In the New York Times Magazine, Binyamin Appelbaum argues that there’s not much money in elections, and spending doesn’t really affect election outcomes anyway.
Maybe somebody should tell that to the members of Congress who spend four hours a day fundraising. Or to Georgia Democratic Senate hopeful Michelle Nunn, who was told to spend 80 percent of her time raising money. Or to the Republican presidential hopefuls for 2016 who’ve already visited casino magnate and mega-donor Sheldon Adelson. Or to current Senate Majority Leader Harry Reid, who reportedly told donors to give a super PAC run by some of his former top staff members that can take unlimited contributions. Or to soon-to-be Senate Majority Leader Mitch McConnell, who is setting up an operation to leverage big contributions to protect his party’s control of the higher chamber.
Appelbaum urges calm, telling us that Americans spend more on almonds than congressional elections. Maybe so, but imagine we paid for almonds the way we pay for elections. A tiny percentage of Americans would buy up the great majority of the almonds to do whatever they wanted with them, leaving crumbs for everyone else. A small fraction of the U.S. population – 0.2 percent – contributes more than $200 to elections, but they account for more than two-thirds of money spent.
So when politicians spend all that time and energy fundraising, who are they talking to? Whose concerns and ideas do they hear? Who do they want to keep happy and generous? The same few people who can afford to give the most.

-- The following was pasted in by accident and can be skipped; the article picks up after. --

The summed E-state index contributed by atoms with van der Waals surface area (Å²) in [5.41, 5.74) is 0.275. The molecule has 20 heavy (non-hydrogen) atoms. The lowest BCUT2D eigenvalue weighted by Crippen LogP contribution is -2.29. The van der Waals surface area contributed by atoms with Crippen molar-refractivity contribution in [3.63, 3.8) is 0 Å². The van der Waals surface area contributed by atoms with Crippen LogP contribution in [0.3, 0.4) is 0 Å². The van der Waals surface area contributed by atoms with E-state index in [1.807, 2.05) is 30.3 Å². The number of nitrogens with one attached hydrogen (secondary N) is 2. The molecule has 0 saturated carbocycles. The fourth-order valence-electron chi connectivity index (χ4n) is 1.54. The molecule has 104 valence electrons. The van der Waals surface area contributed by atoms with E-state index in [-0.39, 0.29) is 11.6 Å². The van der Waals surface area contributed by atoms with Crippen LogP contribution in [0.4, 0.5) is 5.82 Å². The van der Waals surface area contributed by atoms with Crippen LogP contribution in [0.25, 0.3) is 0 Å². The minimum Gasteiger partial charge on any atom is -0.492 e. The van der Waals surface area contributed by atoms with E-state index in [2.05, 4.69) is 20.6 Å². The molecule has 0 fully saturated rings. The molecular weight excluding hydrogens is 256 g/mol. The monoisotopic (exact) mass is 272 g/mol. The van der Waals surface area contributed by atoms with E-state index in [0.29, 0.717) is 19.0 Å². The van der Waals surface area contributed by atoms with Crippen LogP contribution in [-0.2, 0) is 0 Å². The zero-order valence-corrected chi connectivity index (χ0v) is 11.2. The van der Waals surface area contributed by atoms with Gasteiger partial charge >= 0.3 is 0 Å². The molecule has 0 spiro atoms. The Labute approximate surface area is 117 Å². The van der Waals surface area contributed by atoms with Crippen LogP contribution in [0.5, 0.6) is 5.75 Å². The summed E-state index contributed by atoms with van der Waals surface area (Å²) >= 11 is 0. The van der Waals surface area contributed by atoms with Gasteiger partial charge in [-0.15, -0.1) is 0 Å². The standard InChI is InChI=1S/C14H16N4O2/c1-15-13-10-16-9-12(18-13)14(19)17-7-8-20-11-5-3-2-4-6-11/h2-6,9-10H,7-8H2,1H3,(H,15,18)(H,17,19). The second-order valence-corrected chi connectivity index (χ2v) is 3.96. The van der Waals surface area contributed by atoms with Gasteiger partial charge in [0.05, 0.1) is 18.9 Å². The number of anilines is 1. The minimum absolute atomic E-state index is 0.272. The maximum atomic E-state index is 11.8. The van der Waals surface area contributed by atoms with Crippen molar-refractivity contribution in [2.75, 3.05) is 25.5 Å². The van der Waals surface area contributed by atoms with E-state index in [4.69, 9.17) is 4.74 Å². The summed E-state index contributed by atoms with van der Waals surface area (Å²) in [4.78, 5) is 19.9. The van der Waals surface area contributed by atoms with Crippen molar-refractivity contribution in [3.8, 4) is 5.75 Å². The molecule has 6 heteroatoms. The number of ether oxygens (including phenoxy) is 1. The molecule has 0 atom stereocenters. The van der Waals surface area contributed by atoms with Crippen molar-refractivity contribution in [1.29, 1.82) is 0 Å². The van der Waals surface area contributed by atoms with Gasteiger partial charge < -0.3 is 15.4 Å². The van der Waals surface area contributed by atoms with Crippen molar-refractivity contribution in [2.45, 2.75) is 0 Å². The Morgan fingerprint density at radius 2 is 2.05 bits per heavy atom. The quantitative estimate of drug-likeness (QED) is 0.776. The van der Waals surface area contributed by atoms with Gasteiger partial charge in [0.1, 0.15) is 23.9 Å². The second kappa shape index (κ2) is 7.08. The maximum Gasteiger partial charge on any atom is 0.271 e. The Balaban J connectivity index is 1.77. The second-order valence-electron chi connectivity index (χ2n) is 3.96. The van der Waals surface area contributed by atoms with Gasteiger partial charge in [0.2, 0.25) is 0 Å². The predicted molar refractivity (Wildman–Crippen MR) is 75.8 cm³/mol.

Political scientists have shown that what poor and middle income people want has almost no effect on policy. The preferences of the wealthy dictate what government decision makers do. Of course there are many reasons for this, including lobbying, but it’s obvious that election spending is a big part of the problem. For one thing, lobbyists admit that they use campaign contributions to get what their clients want out of Washington.
Appelbaum cites research showing that an extra $100,000 in a congressional race doesn’t have much effect on the outcome. They key word there, though, is “extra.” Although marginal differences in spending won’t swing election outcomes, a candidate who doesn’t raise a sufficient amount of money is virtually guaranteed to lose. As a result, candidates who don’t have connections to wealthy donors may never bother to run, no matter how qualified they are. And the “arms race” mentality tells candidates not to let the other guy get too far ahead in spending. That’s why candidates, including incumbent officials, are falling all over each other to raise money.
While it’s true that the amount spent on all the congressional elections together hasn’t changed much in recent years, that fact obscures the reality that spending is highly concentrated in the competitive races that will decide control of a chamber of Congress. Donors don’t just want to buy the gratitude of a candidate, they want the gratitude of the party in power.
A healthy republic needs elected officials who represent the public, not a tiny slice of rich donors. We would be much closer to that if Appelbaum’s comparison actually were apt, and we paid for elections the way we pay for almonds, with everybody able to afford a satisfying amount.